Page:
Virginia Attorney General Ken Cuccinelli (R) doesn’t have the authority to get academic records related to the work of a former University of Virginia climate researcher, a Virginia court has ruled.
Cuccinelli wanted copies of five grant applications prepared by former professor Michael Mann and emails between Mann, his research assistants and 39 other scientists around the country, the Washington Post reports.
The state court’s ruled that the University of Virginia would not be considered a “person” under a state law called the Virginia Fraud Against Taxpayers Act. The court also ruled that even “reading ‘corporations’ to include UVA would produce the inexplicable and awkward result that state agencies operating as public corporations are subject to FATA while other arms of the Commonwealth are not.”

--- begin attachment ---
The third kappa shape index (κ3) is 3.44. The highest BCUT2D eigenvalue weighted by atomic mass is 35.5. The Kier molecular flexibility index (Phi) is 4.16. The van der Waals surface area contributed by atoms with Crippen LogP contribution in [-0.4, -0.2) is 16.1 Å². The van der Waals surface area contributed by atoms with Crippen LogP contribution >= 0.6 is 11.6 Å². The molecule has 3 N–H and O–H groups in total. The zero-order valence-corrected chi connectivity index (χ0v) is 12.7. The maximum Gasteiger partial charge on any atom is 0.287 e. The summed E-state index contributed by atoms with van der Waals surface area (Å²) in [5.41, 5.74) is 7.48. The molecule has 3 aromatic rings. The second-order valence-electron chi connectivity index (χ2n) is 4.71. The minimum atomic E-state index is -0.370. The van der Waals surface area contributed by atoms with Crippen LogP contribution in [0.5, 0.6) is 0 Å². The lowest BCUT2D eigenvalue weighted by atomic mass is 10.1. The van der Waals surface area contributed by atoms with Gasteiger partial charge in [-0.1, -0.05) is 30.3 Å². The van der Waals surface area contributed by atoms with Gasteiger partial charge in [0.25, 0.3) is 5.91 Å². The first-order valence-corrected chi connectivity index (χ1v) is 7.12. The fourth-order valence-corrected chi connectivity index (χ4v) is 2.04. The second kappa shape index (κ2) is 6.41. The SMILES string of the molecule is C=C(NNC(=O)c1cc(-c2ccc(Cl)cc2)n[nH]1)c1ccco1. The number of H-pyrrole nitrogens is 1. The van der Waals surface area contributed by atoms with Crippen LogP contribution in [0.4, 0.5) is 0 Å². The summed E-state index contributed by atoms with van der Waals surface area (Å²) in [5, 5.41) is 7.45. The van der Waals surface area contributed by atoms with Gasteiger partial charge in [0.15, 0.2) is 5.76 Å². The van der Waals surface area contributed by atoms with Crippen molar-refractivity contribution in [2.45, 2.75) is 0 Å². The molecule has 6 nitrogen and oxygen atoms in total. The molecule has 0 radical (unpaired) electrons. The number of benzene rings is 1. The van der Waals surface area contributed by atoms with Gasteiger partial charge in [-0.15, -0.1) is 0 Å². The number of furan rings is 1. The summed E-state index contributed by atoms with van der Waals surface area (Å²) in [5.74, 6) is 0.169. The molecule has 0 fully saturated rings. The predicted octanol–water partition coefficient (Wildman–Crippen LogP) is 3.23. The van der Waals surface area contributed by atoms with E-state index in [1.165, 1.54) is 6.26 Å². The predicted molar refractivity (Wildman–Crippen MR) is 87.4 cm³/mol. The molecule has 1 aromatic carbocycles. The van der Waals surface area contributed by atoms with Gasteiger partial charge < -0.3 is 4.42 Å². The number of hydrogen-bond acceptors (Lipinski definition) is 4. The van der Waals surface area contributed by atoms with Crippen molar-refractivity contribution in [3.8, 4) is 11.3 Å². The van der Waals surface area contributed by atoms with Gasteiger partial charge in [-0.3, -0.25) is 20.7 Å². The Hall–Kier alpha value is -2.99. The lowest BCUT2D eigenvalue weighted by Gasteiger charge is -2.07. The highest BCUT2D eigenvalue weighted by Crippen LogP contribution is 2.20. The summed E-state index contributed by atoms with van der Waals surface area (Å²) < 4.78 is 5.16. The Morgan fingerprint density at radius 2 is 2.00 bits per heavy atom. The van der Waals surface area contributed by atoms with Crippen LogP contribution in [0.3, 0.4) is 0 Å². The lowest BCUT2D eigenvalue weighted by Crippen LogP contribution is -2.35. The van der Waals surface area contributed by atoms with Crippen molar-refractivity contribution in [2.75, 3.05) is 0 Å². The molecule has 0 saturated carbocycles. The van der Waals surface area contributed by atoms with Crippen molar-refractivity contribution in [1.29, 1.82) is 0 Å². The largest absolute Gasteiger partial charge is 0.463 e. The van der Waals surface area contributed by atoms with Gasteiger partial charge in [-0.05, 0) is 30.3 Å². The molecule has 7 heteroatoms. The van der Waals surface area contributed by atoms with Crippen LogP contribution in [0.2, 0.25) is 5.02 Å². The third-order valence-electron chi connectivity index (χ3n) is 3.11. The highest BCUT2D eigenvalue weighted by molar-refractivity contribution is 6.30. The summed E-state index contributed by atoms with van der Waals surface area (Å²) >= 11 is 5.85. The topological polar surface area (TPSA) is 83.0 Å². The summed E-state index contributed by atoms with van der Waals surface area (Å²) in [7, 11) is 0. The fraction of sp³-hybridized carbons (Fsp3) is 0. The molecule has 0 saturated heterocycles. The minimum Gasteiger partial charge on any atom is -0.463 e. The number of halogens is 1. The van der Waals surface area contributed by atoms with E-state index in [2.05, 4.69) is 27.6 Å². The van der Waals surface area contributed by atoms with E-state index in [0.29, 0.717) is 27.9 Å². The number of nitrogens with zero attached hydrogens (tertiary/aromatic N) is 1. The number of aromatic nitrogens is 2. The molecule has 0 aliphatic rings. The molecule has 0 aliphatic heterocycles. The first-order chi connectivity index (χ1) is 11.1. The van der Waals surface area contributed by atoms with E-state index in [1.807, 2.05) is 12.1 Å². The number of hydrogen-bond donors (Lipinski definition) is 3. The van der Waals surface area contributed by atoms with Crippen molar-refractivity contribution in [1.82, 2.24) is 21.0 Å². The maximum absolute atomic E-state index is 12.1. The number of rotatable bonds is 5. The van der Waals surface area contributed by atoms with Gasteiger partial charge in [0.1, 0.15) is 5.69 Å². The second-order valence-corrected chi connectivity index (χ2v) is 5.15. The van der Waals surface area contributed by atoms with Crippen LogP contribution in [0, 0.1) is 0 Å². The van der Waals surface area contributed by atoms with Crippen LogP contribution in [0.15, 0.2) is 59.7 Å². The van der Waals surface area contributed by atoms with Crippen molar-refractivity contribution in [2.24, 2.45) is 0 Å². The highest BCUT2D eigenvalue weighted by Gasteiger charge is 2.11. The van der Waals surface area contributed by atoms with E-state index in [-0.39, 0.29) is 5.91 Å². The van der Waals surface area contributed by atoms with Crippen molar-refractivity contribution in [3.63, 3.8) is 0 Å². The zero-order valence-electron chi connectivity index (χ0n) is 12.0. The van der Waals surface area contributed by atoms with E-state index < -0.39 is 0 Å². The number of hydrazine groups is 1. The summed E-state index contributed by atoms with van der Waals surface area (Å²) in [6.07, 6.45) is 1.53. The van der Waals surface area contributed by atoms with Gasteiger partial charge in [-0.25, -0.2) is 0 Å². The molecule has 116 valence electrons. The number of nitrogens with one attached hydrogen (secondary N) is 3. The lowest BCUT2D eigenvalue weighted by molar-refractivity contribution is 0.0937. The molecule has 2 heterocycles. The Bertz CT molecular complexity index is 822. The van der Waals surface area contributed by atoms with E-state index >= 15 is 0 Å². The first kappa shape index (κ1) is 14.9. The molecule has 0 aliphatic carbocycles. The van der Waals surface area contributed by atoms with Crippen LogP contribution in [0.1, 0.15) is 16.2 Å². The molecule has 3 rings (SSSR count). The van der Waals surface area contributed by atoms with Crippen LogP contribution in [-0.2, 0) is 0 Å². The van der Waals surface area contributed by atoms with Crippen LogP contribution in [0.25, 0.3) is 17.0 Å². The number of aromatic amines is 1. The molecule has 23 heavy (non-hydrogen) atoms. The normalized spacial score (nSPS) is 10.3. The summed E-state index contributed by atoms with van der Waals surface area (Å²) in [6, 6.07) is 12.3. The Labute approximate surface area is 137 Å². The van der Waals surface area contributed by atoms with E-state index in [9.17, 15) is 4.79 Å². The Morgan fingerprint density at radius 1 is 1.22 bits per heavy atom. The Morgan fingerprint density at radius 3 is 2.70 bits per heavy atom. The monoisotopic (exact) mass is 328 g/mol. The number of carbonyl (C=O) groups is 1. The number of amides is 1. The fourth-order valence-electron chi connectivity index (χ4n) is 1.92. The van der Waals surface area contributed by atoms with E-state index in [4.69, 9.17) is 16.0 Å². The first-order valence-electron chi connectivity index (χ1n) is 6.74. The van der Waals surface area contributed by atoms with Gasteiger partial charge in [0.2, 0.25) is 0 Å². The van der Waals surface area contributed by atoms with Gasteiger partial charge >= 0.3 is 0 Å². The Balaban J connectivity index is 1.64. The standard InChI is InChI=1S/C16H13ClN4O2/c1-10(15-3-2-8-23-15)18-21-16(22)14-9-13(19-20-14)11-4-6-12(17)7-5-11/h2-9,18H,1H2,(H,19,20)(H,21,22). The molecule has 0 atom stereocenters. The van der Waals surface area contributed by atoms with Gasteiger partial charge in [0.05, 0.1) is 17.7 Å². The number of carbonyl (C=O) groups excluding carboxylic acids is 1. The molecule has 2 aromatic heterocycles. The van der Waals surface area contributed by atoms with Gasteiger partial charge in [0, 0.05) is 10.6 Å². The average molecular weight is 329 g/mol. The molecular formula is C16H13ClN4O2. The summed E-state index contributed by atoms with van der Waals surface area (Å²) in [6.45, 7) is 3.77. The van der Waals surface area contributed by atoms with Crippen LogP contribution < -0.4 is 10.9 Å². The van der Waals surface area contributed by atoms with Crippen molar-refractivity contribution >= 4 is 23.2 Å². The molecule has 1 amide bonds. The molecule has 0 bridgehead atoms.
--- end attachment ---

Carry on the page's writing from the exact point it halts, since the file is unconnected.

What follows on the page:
Cuccinelli, a global warming skeptic, defended his office’s investigation.
“From the beginning, we have said that we were simply trying to review documents that are unquestionably state property to determine whether or not fraud had been committed,” Cuccinelli’s office said in an email to the Washington Post. “Today, the court effectively held that state agencies do not have to provide state-owned property to state investigators looking into potential fraud involving government funds.”